27 October 2016 by Laura
Last week a Blue Plaque was unveiled for writer Dame Beryl Bainbridge at her former home, 47 Ravenmeols Lane, Formby.
Organised by the Formby Civic Society, member Dr Reg Yorke tell us more about it in this guest blog.
“The Bainbridge family came to live in Formby in 1933 and it is clear from Beryl’s biography that her formative years were spent at 47 Ravenmeols Lane. She describes the house, her immediate family, (father, mother and brother) and their relationships with each other, intimately in her novel, ‘An Awfully Big Adventure’. In her earliest works she also gives a lot of information not only about friends but also the Formby coastal woodlands which she loved and escaped to as often as she could.
This becomes most descriptive when remembering her teenage years and her clandestine but quite passionate relationships with two German prisoners of war, shortly after the end of hostilities. These she regularly met secretly in the coastal dune woodlands she called ‘the forest’ prior to the Germans’ sudden repatriation at the end of the war.
Her first school was Miss Gill’s Formby Girl’s College in Freshfield Road. She then attended Merchant Tailors Girl’s School, Crosby but left under a slight cloud after a slightly risqué poem was found in her pocket. It is clear however that she was not actually expelled by the then headmistress Miss Brash but already having thoughts about the stage, went to an acting academy in the South of England.
Returning home her first employment, aged 16, obtained with influence of her father, was as a stage-hand at the Liverpool Playhouse in 1948, then directed by Gerald Cross. Her introduction to the world of the theatre comes across vividly in her work, again most particularly in ‘An Awfully Big Adventure’.
The stage manager had two, then unpaid, assistants and it just so happens that I did this myself for a short period after leaving school in 1949 (a little before Beryl), and can personally verify and recognise her vivid description of the theatre and its personnel then, although she changes their names.
It is also clear that even after moving to London in 1952 she re-visited her parents in Formby quite frequently until her mother’s death. Some time after that she returned at the invitation of the then Formby Arts Association to speak in Holy Trinity Church Hall.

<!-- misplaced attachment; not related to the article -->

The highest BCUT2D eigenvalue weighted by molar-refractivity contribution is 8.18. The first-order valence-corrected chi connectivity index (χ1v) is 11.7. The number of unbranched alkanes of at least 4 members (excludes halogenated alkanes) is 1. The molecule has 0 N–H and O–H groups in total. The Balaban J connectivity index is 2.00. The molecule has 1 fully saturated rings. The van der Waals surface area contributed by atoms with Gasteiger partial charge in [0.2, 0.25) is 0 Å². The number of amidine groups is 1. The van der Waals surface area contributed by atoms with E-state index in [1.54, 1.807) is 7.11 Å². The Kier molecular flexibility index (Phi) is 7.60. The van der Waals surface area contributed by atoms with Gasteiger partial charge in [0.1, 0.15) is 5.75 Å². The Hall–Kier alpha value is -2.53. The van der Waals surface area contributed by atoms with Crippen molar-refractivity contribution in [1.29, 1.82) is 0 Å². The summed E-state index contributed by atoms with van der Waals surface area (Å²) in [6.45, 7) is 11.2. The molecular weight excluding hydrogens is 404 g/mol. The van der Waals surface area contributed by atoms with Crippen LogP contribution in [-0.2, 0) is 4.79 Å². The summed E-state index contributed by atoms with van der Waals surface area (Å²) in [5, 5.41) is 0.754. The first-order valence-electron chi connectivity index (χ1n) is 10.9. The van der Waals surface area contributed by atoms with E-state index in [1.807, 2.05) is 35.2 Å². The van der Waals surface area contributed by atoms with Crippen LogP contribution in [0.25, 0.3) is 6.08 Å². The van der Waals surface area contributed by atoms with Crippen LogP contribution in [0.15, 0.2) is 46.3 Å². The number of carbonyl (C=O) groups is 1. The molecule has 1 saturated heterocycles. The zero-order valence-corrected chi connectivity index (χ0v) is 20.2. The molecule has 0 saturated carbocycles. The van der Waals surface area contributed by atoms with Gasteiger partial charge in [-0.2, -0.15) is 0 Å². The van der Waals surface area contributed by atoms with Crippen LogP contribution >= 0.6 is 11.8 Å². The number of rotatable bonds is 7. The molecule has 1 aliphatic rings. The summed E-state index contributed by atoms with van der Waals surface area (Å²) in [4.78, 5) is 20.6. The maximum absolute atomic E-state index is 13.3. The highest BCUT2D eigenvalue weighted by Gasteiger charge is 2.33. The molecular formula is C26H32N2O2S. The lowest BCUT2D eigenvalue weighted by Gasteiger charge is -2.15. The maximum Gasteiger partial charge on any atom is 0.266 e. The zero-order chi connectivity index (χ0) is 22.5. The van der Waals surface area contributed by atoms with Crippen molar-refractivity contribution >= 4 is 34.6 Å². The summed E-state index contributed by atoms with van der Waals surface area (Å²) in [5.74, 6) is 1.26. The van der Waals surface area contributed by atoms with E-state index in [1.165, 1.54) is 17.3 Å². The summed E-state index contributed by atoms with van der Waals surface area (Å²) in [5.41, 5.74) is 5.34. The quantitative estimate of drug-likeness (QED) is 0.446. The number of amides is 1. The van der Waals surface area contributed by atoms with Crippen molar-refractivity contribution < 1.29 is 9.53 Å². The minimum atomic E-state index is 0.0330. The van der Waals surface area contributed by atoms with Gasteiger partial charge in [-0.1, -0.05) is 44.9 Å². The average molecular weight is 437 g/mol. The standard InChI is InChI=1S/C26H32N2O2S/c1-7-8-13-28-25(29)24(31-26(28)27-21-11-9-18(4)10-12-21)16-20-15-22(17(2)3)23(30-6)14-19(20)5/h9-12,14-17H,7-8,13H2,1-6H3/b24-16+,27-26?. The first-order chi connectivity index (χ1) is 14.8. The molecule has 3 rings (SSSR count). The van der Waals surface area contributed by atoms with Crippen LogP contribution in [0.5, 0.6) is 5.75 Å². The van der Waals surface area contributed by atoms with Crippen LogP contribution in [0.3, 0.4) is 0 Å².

This was unfortunately not a trip she enjoyed, as she wrote in the Guardian the following week. She thought Formby had changed for the worse. I think it was that although then she was highly regarded nationally the audience here treated as ‘just another speaker’. Formby has in fact never properly celebrated one of its brightest (but temperamental) stars – certainly one of Formby’s most celebrated offspring. I feel proud to have met her on that visit, proud that she grew up here and loved our sandy coastal woodlands.
Apart from her great writing ability and dedication to writing, it is not always realised that Beryl was also a talented (self-taught) artist. An exhibition of more than a dozen of her paintings was held at Museum of Liverpool in 2012 – 2013, including one of her then small son Jojo in the bath at his mother’s childhood home in Ravenmeols Lane. Apparently he said, when as an adult seeing this painting in the exhibition, “it’s a superb painting and very evocative because it’s Liverpool…. it’s a knock-out”.
Beryl, herself a ‘knock-out’, died in summer 2010. Formby can be proud that she was brought up here and loved our coast.
Hear Beryl reading an excerpt of ‘An Awfully Big Adventure’ here, re-written and performed as a play at the Liverpool Playhouse in 1992.
The Blue Plaque was supported financially by the Formby Parish Council.”
Brendan King, ‘Beryl Bainbridge, Love by all sorts of means’, Bloomsbury, 2016.
Ros Merkin, ‘Liverpool Playhouse: a theatre and its city’, Ros Merkin, Liverpool University Press 2011.
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